A year ago this month our team was hoping to finish drilling a well in our village. We had high hopes for supplying clean drinking water for the Nahuatl that didn’t pan out how we had hoped. The drill bit broke off and couldn’t be repaired. It was decided that a bigger rig would be needed and a bigger rig can’t make it up here on the rough roads.
Read what my co-worker Pete has to say about the rest of the water story below:
“We were disappointed. We wondered what God had in mind, freshly aware that his plans were not our own. Our Nahuatl neighbors had urged us to leave offerings for the local patron spirit to ensure success. We had assured them our trust was in God, and we wondered what our trust looked like to them.
As time went on, though, our disappointment began to fade. The piles of supplies in my office were a reminder, and occasionally the people would ask if there was any news on the project. All I could tell them was that it was over, and I had no idea what God had in store. Sometimes it’s easy to be honest.
Months later, the government came in and put in a new waterline to everyone’s home in the village. They pulled off a water project bigger and better than the one we had planned, even if ours would have been clean water.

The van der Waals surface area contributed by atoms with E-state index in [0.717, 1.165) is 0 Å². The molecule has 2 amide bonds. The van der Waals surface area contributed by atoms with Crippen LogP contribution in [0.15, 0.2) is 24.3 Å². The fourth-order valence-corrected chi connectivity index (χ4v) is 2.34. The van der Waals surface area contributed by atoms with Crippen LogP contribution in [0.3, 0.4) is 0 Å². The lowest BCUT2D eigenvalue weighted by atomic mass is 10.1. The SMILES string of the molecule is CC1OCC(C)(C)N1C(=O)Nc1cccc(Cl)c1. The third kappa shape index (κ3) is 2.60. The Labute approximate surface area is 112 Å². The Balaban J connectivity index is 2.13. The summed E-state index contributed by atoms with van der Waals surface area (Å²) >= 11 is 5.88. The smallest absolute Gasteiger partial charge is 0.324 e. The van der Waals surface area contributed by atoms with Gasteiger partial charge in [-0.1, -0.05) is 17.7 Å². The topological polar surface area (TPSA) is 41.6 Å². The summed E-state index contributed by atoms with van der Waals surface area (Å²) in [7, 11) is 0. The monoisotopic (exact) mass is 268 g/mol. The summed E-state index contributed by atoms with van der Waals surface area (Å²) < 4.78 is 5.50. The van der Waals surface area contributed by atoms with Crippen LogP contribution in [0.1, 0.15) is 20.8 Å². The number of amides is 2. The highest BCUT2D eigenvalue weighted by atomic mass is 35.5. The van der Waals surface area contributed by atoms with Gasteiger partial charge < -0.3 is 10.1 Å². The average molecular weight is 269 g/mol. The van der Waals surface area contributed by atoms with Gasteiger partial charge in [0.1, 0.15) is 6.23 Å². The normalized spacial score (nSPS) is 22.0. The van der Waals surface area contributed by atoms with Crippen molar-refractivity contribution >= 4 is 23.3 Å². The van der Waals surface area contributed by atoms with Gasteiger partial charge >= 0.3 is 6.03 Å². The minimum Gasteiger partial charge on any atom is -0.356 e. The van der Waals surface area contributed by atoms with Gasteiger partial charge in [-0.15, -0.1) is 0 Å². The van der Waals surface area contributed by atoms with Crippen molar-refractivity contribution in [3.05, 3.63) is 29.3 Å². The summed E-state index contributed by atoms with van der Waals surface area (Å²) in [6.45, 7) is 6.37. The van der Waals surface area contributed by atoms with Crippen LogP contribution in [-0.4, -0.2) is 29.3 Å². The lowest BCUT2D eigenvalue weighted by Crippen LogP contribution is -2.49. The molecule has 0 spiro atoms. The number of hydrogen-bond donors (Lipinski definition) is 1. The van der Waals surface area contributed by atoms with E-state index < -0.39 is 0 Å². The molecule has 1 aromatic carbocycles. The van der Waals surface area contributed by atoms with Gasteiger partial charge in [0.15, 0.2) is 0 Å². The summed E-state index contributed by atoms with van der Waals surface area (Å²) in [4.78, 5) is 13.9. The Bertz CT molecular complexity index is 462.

Then last fall, Avelino, whose family lives two miles south of the main village, asked if there would be a way to get water to his home. The government water project hadn’t reached his or his extended families’ homes. He wanted to know if a solar pump would work. I told him I had the one from the failed well project sitting in my office.
Within weeks a plan began to form. In late June, just three weeks ago, a fellow NTM missionary came out and helped install the new water system for Avelino’s family – five homes in all.
As we stood next to the water tank, the water overflowed, and I got a little choked up. I’m not much for waterworks, but seeing the kids play with the water, knowing what it meant for the women who used to carry buckets of water on their heads a quarter-mile uphill…it got to me.
Or maybe what got to me was the fact that God’s plan was better. If we had been successful in the village, the government water project would have, in a sense, made our project redundant. But the failure of our project, and God’s timing, allowed us to serve where it was most needed and reach those unreached by the new waterline. We had our plans, and He had his. We strove to make our plan work, and when it failed, His plan was waiting. And it was better.
It’s not an unfamiliar story. Many of us spend our lives striving, following our own plans, attempting to earn a salvation that can’t be earned. Our striving is never enough. Some might see God as cruel for dismissing our attempts to please Him. But I find mercy in His accepting me regardless of what I deserve, on the basis of His grace and mercy, because of His Son.
Knowing that by His plan, He brought water to those it did not reach, gives me hope that likewise, He will soon bring the light of the gospel to those it has yet to reach.”